"We have three lines," Stan explained. "You'll be working on the C-line."
He pointed to a side of the factory we had not yet explored. The lights in that part of the factory flickered. There were fewer workers and those that stood at the stations seemed sapped of energy.
"What does it make?" I asked as we walked past a stack of Boggle sets.
My coworkers were Alejandro, Bug, Chris Clark, and The Knife. Alejandro was borderline retarded and he smelled like peanut butter. The other three claimed to be members of a gang called Dick Tracy and they took their names from the TV show The Untouchables.
Their gang leader called himself Robert Stack and drank beers and ate enchiladas all day at a bar. At night they planned bank robberies. I once asked Bug how many banks they robbed and he looked down at his fingers, held up three, and then revised that down to zero.
The work was tiring, not because any one thing was physically exhausting, but because you were doing so many things all day long that you didn't normally do. The main movement for me was bending down and twisting sideways at the same time. This allowed me to scoot bad Ouija planchettes into a side chute as they descended into their bagging funnel. It took about ten minutes of this before my back and side began to hurt.
I complained to Chris Clark, the guy at the station immediately next to mine. He was a swarthy young man from El Salavador. He had three tear drop tattoos on his cheek and he wore shockingly blue contact lenses. His job was to slide a thin rulebook and a bagged planchette into each cardboard insert that whizzed past on his conveyor. The Ouija boards were heat-etched wood, as opposed to cardboard, and were added in the last step.
"I can sell you peels," Chris Clark offered when I complained.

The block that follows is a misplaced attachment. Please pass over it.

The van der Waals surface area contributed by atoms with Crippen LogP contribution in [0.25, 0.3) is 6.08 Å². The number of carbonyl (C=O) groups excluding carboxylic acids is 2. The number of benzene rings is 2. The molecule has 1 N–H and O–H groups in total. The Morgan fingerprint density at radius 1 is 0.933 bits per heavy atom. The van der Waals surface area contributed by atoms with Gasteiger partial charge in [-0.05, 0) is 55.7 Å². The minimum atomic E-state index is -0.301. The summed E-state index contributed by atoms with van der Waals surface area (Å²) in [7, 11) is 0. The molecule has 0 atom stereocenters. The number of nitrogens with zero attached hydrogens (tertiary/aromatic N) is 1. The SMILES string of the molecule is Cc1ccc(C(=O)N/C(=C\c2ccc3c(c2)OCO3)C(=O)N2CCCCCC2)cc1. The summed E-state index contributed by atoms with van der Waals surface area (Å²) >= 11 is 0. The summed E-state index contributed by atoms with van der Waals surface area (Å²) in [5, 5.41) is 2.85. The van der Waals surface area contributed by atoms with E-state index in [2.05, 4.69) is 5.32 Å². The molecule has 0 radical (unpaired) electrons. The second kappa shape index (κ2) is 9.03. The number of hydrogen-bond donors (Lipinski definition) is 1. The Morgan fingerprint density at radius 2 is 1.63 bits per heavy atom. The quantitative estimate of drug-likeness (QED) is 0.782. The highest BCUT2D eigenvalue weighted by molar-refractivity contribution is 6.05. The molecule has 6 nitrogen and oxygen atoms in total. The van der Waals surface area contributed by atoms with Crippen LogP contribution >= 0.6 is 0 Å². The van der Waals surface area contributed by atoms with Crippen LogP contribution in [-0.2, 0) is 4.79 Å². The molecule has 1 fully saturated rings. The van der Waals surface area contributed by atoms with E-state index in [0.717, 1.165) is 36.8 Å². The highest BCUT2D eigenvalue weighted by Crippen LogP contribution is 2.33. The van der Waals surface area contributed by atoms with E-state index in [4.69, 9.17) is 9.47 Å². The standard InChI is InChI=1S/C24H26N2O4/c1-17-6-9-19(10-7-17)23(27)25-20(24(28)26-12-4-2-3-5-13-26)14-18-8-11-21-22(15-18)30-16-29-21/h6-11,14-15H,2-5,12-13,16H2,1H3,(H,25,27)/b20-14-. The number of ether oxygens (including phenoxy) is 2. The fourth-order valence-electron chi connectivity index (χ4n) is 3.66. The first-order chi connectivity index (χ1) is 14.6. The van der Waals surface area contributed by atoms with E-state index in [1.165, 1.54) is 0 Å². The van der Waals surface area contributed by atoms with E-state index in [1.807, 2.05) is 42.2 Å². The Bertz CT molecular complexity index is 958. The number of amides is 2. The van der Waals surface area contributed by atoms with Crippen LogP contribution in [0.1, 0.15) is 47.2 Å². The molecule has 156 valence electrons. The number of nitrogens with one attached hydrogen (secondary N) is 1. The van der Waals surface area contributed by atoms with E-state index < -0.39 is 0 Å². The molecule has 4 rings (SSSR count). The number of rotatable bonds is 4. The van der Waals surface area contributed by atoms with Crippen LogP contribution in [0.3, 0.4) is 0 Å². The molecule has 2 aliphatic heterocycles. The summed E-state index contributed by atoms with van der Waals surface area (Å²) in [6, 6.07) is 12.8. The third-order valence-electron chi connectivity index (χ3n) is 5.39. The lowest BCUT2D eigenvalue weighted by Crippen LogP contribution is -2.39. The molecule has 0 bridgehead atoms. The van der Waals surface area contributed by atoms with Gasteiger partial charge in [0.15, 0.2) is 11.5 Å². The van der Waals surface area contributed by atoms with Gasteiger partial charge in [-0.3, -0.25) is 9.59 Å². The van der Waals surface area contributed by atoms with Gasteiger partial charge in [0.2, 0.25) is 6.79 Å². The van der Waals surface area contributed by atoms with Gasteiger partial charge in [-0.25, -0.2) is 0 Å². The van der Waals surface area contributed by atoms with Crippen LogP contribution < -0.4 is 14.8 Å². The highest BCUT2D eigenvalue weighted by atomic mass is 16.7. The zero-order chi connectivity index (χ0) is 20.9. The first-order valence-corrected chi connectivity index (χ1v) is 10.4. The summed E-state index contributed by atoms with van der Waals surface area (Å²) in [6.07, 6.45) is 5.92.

He showed me a handful of yellow caplets. They looked like Tylenols, but they had a frowning red face printed on the pill. I refused.
Other than bank robberies and women, and Alejandro's favorite topic of turtles, the men of Dick Tracy liked to gossip about the victims of the hungry ghosts. They did most of this gossiping in Spanish, which I barely understood. Occasionally, Alejandro or Chris Clark would translate an interesting tidbit.
"The ghost curse his mule and he hate heem," Chris Clark explained late in the afternoon. "He was a priest and the mule hate heem."
"His donkey hates him?"
Chris Clark shook his head.
"hAte heem," he explained and then snapped at me with his teeth.
That night I shared a beer with Stan Drummer at the one bar in town, Taberna del Demonio. It was built inside a rusty DC-10 strung with festival lights. The bar sold beers and a brackish homemade liquor called Aguardiente that was served in tamarind jelly jars and topped with three droplets of pepper sauce. These fiery drinks were popular with the men of Dick Tracy. They had to work quickly to catch up with their wasted boss.
"Why the mountains?" I asked Stan. "I mean, you can make Boggle in Tijuana."
"We do," he said. "We make the Chinese version of Boggle here. But that's just filler work. Most of the villagers refuse to help on C-line, which is why we're here."
We might find we have more in common than we think if we just stop fighting long enough to combine our bodies into a singular organism.
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